Will Today’s Videogames Someday Be Tomorrow’s Silent Films?

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  • Atari 2600There is something to be said for the simplicity of classic videogames. Bound by the limits of processors and technology, those original few efforts were like the first fish that dared to wiggle from the water and breathe air.

    They crawled out of the muck, unsure of what they would find, into a world that had never known anything like it before.

    Two-dimensional adventures such as Donkey Kong and Space Invaders go hand in hand with the first motion pictures. Pong is easily the videogame industry’s The Horse in Motion, one of the first movies ever made in 1878.

    Their concepts were simple, their mechanics generic and the fun never seemed to end.

    Computer games, in some form or another, existed before the videogame industry rose in the late 1970s and early 1980s, just as photography did with film.

    The potential of the medium did not become fully realized until the “console” found a place in people’s homes. Atari, ColecoVision, these things popularized videogames in a way that arcades of the 70s never could. They did to gaming what the VCR did for movies.

    In both cases, popular culture was never the same.

    Those early videogames didn’t ask much of players beyond the time it sucked from you as you wiled away hours staring at the screen. Take Pitfall for example. That simplistic adventure game starring the blocky hero, Harry, sent players running across the screen, leaping over random holes and deadly scorpions. You had to swing across bottomless pits (which somehow existed over tunnels yet never emptied into them) and leap from one crocodile to another (just remember, stand on their eyes or you’re DEAD!).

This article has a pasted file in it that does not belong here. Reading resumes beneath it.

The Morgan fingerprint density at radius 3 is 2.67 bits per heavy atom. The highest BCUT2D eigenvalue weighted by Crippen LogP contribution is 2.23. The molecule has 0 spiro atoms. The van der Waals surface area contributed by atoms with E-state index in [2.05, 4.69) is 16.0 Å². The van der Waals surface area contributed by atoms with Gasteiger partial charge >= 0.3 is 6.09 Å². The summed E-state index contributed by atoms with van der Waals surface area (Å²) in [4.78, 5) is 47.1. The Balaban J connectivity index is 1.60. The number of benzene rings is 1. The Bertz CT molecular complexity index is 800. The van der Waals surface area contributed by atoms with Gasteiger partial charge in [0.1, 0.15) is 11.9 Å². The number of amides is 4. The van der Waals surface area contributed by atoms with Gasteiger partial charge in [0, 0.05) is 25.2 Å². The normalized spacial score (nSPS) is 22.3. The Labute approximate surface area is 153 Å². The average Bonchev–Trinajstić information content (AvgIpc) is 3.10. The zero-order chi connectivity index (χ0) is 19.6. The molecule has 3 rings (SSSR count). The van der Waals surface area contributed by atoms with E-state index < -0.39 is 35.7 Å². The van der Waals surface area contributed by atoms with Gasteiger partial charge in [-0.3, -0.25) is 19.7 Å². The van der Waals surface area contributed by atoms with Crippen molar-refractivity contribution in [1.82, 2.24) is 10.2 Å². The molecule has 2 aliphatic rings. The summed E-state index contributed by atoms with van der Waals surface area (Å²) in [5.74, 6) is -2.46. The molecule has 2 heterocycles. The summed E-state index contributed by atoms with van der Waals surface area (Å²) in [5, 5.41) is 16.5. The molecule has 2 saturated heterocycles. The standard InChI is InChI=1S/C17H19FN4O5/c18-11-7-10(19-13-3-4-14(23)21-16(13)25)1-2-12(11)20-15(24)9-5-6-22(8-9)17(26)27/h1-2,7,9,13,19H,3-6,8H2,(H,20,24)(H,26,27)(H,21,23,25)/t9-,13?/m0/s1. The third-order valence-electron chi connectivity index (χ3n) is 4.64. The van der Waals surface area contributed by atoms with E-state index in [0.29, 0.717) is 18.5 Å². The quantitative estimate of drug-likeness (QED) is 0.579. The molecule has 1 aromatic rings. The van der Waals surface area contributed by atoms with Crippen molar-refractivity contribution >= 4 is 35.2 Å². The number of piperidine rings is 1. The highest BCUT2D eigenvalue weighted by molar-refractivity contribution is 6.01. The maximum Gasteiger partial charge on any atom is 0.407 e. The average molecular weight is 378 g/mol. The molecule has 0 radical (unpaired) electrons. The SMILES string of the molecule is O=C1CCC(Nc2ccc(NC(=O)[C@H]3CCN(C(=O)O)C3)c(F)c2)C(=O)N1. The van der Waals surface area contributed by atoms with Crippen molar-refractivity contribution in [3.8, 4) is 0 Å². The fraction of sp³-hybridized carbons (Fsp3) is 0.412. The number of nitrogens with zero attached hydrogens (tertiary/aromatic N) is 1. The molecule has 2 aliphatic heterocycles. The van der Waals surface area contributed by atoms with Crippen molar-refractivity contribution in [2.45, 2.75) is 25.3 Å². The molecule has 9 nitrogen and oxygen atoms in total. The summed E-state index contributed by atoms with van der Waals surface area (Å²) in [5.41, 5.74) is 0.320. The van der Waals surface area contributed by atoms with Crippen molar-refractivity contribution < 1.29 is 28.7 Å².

That’s it.

    There was no deeper meaning, no subplots, no side missions, no tokens to earn or treasures to unlock. There were no codes that would score all the weapons. Heck, there weren’t even any weapons.

    PitfallThere’s just plain old Harry, leaping and swinging, leaping and swinging, leaping and swinging. Occasionally you had to hop over a rolling barrel (rolling from where? I mean, really, who the fuck was offscreen just rolling barrels your way? Was Donkey Kong chucking them at you while at the same time sending others along girders and down ladders to crush that pesky Mario so he could engage in some wicked bestiality with Princess Peach?). Of course, sometimes you’d jump too soon or too late, and the barrel would hit you. And what would happen?

    Harry farts. Yep, farts. I mean, what the hell else could that noise signify?

    After running from left to right several times, avoiding the sphincter-like pits and the crocodile triplets, Harry was rewarded with a few bars of gold or a diamond ring – a meaningless bit of treasure that did little but have you continue on your way, to do it all over again.

    And like any other game of its ilk, once you completed one “mission” you weren’t treated to a different gameplay experience. You didn’t suddenly start running up and down or get to jump from one hippo to another.